Wednesday, September 7, 2011

Narcississtic People

DSM IV Criteria for Narcissistic Personality Disorder

A pervasive pattern of grandiosity (in fantasy or behavior), need for admiration, and lack of empathy, beginning by early adulthood and present in a variety of contexts, as indicated by five (or more) of the following:

  • has a grandiose sense of self-importance (e.g., exaggerates achievements and talents, expects to be recognized as superior without commensurate achievements)

  • preoccupied with fantasies of unlimited success, power, brilliance, beauty, or ideal love

  • believes that he or she is "special" and unique and can only be understood by, or should associate with, other special or high-status people (or institutions)

  • requires excessive admiration

  • has a sense of entitlement, i.e., unreasonable expectations of especially favorable treatment or automatic compliance with his or her expectations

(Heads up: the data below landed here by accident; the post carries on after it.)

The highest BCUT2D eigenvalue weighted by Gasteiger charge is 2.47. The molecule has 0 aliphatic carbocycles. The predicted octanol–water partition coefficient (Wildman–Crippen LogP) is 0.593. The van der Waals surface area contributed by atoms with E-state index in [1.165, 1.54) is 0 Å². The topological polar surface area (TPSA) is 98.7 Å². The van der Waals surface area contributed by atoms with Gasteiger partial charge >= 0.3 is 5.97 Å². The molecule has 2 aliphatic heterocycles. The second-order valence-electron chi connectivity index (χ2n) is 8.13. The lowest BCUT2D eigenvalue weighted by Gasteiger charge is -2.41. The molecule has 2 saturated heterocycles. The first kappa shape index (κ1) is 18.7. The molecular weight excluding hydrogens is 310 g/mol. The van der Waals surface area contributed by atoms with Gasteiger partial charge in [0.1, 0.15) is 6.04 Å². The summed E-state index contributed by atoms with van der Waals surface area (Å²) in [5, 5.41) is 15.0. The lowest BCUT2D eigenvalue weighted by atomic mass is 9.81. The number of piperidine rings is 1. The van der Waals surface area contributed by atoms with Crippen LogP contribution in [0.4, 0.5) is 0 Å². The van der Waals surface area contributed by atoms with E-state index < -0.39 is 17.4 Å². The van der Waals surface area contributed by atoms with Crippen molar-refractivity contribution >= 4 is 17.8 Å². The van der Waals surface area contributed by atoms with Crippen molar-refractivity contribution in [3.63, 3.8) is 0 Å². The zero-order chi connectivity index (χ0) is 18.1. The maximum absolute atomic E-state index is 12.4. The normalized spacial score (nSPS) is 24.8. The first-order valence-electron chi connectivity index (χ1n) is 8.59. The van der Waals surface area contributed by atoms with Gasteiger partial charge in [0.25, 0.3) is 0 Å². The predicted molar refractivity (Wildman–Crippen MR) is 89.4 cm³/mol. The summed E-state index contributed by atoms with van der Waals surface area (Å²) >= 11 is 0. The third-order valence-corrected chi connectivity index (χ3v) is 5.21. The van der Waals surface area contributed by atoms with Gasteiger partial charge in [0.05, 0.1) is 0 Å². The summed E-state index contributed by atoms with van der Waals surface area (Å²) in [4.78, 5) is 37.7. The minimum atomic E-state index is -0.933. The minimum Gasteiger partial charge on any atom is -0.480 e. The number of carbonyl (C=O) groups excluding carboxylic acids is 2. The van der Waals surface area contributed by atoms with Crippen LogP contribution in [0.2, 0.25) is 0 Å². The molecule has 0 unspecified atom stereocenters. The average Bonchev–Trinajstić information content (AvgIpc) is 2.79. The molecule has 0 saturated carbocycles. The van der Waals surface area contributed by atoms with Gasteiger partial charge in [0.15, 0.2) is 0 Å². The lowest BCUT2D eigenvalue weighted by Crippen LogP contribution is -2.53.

• is interpersonally exploitative, i.e., takes advantage of others to achieve his or her own ends

  • lacks empathy: is unwilling to recognize or identify with the feelings and needs of others

  • is often envious of others or believes that others are envious of him or her

  • shows arrogant, haughty behaviors or attitudes


    Childhood developmental factors and parenting behaviors that may contribute to the disorder include:

    • An oversensitive temperament at birth

    • Overindulgence and overvaluation by parents

    • Valued by parents as a means to regulate their own self-esteem

    • Excessive admiration that is never balanced with realistic feedback

    • Unpredictable or unreliable caregiving from parents

    • Severe emotional abuse in childhood

    • Being praised for perceived exceptional looks or talents by adults

    • Learning manipulative behaviors from parents

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